The Early Jurassic was an epoch which experienced several events with a global impact. Most of these have been identified via geochemical analyses of sedimentary rocks or their fossil content (e.g., Jenkyns 1988; Hesselbo et al. 2000a; Jenkyns et al. 2002; Korte et al. 2009; Bodin et al. 2016) and could be connected to pulses in the volcanic activity of the Karoo-Ferrar large igneous province influencing the atmospheric composition and thus the global climate. The strongest of these events was the Toarcian Oceanic Anoxic Event (TOAE) which is evident in the geological record by a prominent carbon isotope excursion and has been studied thoroughly over the last decades (e.g., Jenkyns 1988; Mettraux et al. 1989; Hesselbo et al. 2000a, 2007; McArthur et al. 2000; Schmid-Röhl et al. 2002; van de Schootbrugge et al. 2005a; Metodiev and Koleva-Rekalova 2008; Suan et al. 2008; Rodríguez-Tovar and Reolid 2013; Huang and Hesselbo 2014; Ullmann et al. 2014; Ruhl et al. 2016; Bougeault et al. 2017). Following a phase of very low temperatures during the Late Pliensbachian, increased volcanic activity in the Early Toarcian in combination with other factors (such as the release of methane hydrates from continental shelfs; Hesselbo et al. 2000a) seems to have caused perturbations in the carbon cycle, intense global warming, ocean acidification, and ultimately mass extinctions (e.g., Aberhan and Fürsich 1996; Pálfy and Smith 2000; Aberhan and Baumiller 2003; Cecca and Macchioni 2004; Gómez et al. 2008; Dera et al. 2010; Dera and Donnadieu 2012; Danise et al. 2013; Huang and Hesselbo 2014; Krencker et al. 2014). While the global nature of many of the Early Jurassic events (particularly the TOAE) has been illustrated by geochemical analyses of rocks outside Europe (e.g., Al-Suwaidi et al. 2010, 2014, 2016; Mazzini et al. 2010; Caruthers et al. 2011; Gröcke et al. 2011; Suan et al. 2011; Yi et al. 2013; Kemp and Izumi 2014; Ros-Franch et al. 2019), reconstructions of absolute water temperatures for the Early Jurassic are almost completely restricted to the northwestern Tethys. In the present study, a collection of Sinemurian to Toarcian oyster and brachiopod shells from the Andean Basin of Chile has been analyzed for their stable isotope (δ13C, δ18O) content in a first step to remedy this lack of data.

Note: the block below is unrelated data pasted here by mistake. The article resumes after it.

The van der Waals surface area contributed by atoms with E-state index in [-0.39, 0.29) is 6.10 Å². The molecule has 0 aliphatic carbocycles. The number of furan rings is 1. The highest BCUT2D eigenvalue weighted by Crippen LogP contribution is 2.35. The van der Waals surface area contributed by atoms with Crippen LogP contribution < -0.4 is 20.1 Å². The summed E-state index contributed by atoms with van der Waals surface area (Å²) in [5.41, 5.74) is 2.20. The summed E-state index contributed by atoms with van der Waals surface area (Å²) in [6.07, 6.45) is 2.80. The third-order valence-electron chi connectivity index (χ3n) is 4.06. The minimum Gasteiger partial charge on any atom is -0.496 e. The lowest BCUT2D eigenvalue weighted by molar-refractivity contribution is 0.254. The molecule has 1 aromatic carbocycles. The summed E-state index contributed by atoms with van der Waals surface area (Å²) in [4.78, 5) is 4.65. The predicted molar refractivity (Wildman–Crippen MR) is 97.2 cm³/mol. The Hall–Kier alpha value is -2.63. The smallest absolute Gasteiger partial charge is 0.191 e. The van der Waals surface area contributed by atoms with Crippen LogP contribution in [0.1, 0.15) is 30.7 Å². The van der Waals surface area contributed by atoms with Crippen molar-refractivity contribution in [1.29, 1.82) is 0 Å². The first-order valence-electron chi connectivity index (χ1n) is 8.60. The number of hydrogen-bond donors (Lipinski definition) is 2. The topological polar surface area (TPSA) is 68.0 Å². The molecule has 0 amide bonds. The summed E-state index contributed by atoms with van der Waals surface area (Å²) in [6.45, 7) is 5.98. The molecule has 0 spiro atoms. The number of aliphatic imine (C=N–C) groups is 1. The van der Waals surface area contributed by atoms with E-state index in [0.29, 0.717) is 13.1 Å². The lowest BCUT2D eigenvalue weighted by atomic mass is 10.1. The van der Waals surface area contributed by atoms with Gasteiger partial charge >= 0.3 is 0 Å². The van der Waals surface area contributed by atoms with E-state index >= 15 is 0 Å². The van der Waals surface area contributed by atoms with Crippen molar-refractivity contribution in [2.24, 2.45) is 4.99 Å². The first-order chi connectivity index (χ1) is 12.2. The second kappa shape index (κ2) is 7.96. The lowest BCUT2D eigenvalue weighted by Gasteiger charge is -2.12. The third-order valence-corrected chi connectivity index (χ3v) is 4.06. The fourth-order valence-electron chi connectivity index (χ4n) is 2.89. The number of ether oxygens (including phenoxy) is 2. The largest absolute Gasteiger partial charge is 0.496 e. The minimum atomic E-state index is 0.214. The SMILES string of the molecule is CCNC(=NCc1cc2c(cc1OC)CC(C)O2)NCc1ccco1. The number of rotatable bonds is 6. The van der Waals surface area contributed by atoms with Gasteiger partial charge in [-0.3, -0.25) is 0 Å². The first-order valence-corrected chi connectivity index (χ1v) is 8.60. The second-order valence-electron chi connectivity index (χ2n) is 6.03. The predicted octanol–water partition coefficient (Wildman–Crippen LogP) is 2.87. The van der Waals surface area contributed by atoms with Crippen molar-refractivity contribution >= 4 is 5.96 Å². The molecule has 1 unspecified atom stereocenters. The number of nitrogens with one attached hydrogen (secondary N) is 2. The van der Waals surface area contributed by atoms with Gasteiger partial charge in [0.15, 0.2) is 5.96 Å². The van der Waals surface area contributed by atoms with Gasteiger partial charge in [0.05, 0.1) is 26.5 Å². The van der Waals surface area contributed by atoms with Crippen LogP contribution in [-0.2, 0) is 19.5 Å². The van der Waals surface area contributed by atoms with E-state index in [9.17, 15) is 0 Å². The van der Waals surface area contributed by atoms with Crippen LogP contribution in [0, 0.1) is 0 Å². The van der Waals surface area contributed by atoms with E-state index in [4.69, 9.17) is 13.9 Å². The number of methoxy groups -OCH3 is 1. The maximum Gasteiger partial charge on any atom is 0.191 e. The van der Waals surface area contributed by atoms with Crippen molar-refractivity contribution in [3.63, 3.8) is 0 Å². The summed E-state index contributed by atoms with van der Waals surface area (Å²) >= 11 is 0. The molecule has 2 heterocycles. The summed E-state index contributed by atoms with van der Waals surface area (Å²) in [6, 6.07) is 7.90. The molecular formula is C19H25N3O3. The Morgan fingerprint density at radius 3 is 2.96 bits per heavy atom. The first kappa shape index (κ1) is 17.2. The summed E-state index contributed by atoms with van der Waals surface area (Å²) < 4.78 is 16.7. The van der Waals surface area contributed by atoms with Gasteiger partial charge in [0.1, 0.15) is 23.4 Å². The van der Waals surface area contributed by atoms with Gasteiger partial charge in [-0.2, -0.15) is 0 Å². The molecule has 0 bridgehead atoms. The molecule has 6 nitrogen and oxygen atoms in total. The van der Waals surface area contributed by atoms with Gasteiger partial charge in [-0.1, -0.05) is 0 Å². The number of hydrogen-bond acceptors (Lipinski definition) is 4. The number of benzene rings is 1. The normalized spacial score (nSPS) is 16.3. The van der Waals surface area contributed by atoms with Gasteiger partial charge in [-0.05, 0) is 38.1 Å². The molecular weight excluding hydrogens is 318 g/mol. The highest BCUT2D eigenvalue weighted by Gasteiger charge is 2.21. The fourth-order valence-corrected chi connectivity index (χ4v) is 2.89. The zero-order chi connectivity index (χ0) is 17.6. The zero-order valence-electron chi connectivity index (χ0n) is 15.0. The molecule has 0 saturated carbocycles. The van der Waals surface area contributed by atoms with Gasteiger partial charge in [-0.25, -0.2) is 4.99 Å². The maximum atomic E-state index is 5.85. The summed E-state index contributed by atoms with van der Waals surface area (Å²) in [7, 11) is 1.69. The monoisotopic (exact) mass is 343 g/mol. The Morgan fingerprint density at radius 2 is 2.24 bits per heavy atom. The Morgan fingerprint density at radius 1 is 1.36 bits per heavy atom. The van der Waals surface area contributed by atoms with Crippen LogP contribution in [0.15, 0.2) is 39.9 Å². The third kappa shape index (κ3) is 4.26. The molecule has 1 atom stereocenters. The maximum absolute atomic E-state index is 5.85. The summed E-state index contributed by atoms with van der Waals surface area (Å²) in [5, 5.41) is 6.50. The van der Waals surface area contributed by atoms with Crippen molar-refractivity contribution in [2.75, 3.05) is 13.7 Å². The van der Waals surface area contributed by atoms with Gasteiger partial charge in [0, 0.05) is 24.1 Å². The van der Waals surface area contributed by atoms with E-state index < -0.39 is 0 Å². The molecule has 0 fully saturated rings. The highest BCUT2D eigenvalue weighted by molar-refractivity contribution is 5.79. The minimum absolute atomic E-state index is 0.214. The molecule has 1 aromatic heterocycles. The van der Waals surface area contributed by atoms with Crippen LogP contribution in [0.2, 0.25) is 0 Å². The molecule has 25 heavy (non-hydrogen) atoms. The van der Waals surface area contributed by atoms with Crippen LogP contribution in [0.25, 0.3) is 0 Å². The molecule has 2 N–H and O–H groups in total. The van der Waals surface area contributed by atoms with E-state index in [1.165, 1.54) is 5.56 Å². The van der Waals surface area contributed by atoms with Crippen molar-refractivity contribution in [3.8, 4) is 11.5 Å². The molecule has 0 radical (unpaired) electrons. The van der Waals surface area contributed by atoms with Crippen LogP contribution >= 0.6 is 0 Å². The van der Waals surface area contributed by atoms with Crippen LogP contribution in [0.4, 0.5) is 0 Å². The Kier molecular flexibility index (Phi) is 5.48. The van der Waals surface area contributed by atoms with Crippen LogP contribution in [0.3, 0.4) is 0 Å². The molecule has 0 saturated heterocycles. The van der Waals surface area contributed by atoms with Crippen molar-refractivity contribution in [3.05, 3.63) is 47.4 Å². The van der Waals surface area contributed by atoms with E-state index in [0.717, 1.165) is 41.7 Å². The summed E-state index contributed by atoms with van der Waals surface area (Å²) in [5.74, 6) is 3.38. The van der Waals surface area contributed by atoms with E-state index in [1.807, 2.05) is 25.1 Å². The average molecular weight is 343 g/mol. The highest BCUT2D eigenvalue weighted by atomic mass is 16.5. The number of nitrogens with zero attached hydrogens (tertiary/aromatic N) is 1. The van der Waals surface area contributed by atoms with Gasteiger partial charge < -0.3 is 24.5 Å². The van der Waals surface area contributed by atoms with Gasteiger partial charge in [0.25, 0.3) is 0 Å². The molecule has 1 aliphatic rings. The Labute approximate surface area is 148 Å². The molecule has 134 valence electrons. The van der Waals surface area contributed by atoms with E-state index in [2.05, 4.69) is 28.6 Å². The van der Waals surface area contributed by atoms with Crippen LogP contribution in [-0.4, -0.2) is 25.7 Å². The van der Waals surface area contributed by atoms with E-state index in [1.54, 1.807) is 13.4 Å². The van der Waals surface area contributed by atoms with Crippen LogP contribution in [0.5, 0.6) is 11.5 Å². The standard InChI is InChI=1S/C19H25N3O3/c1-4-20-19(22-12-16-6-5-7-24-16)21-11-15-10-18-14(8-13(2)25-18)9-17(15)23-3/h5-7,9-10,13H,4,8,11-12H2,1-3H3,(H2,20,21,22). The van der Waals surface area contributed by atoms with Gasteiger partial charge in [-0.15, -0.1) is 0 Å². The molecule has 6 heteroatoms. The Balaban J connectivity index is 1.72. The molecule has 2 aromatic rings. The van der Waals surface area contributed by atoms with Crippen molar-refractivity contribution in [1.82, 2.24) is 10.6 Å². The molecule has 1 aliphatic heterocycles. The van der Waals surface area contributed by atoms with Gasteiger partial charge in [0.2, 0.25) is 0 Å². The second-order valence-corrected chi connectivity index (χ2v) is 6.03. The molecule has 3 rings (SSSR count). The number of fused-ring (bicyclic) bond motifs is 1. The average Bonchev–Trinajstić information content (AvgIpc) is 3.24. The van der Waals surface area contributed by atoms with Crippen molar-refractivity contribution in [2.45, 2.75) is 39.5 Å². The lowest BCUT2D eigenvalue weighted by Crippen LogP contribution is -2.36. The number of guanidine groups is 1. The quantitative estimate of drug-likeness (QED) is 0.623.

Geological overview

During the Mesozoic, a narrow but long back-arc basin existed along the South American Pacific margin more or less parallel to the modern-day Andes (e.g., Gröschke et al. 1988). This Andean Basin in present-day Chile and Argentina was divided into subbasins by several ridges and separated from the open ocean by volcanic arcs, but connections allowing the exchange of water masses existed most of the time (e.g., Gröschke et al. 1988; Aberhan 1992; Vicente 2006). A marine transgression reached the basin in the Late Triassic and marine conditions prevailed throughout the Jurassic (Aberhan 1992) with sea-level maxima in the Toarcian and Bajocian (Fantasia et al. 2018). The study area was inundated in the Early Sinemurian (von Hillebrandt 1971, 1973). The thickness of the Lower and Middle Jurassic successions (up to the basal Callovian) is more than 1000 m in the west, but only 30–40 m in the east (Aberhan 1992; von Hillebrandt 2002). The sampled Lower Jurassic strata belong to the Montandón Formation (Pérez 1982).